I grew up bullied. I’ve had high school classmates whisper about me behind my back. They said I had no taste in style, my hair was ugly, and that I was too weird for liking sports and books.

Then came Speak Now. Seven years ago, a young, underdog Taylor Swift stood up to her bullies with “Mean” and I knew I wasn’t alone. There was someone out there who was also put down, but she rose up and fought back her bullies — the people who took away her moment of glory, the people who told her she wasn’t good enough. She became my role model.

She’s the epitome of a woman who, if she wants to get things done, she will get things done.

She’s someone who took life and love’s heartbreaks and turned them into something bigger than herself. She turned her personal tragedies into universal experiences that had young girls believing she wasn’t going to be defined by a defunct relationship that wasn’t headed anywhere anyway. A broken heart sucks, but that pain won’t last a lifetime. The next thing you know that relationship is just a footnote in a bigger, greater story.

She’s also someone who surrounds herself with people who will bring good out of her. We all know of Tay-Tay’s ever-growing squad, her circle of famous friends who remind us that our friendships in life matter. We don’t have to go through things in the world alone and it helps to be surrounded by people who support you. It’s mutual beneficence, really. They bring out the best in you and you do the same for them. And when the mean ones come striking back for another jab, they’re with you for the counterpunch.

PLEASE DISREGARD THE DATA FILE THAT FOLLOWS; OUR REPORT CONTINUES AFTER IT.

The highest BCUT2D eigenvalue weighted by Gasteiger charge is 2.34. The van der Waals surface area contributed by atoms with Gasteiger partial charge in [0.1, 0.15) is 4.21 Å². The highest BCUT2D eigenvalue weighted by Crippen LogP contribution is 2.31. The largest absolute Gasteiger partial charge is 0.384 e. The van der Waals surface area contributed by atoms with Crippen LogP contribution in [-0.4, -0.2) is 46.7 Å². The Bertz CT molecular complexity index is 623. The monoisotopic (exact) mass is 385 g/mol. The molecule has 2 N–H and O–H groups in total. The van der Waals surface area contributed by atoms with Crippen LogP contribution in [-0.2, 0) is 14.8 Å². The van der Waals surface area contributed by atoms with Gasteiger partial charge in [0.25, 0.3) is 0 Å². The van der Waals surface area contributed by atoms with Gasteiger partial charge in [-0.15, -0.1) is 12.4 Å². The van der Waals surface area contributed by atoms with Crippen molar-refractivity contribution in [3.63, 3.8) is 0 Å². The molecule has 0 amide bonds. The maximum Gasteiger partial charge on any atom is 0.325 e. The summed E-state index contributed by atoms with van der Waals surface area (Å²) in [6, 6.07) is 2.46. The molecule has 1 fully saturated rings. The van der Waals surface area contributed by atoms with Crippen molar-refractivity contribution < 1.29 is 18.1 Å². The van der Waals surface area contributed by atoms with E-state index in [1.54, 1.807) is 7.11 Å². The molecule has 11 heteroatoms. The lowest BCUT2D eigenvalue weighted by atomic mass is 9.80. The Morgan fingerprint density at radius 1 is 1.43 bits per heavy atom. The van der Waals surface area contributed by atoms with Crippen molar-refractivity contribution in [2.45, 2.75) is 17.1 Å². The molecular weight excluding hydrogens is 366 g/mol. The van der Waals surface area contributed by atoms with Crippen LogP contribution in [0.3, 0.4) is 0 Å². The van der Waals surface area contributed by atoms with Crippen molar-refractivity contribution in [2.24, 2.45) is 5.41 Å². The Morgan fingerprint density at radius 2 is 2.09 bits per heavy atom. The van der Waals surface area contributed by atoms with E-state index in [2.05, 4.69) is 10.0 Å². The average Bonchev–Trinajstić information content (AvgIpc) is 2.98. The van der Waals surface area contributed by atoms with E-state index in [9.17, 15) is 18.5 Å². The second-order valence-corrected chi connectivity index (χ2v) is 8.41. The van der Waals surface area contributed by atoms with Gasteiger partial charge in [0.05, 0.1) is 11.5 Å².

Her success is not a product of fate or sheer luck. She worked hard to get to where she is, proving that a woman determined is a woman who will get what she wants. She shook off the haters and took the world as a blank space she had to fill with her art.

Last year was not just 2015; it was 1989. She showed the world that she was not gonna go out of style. In fact, she’ll keep recreating it and each time prove that taking on such a risk will always be worth taking.

The world tells you “it gets better” and for someone who’s been pushed around most of her life, I see her as the exemplification of that.

And on music’s biggest night, she didn’t let a misogynistic jab at her take her down. She, in true Taylor Swift fashion, used that negativity in order to remind young women everywhere of an important truth: whatever you achieve in this life is a fruition of your own hard-work and the support of the people who helped you get there.

Monday night’s Grammy Awards proved why Taylor Swift is an icon for young women like me. She won the most coveted award that night, Album of The Year for the record-breaking 1989, and she used her time on the podium to say this:

“As the first woman to win Album of the Year at the GRAMMYs twice, I want to say to all the young women out there: There are going to be people along the way who will try to undercut your success or take credit for your accomplishments or your fame. But if you just focus on the work and you don’t let those people sidetrack you, someday when you get where you’re going, you’ look around and you will know that it was you and the people who love you who put you there and that will be the greatest feeling in the world.”

Thank you, Taylor. Young women like me needed that. More than you know.

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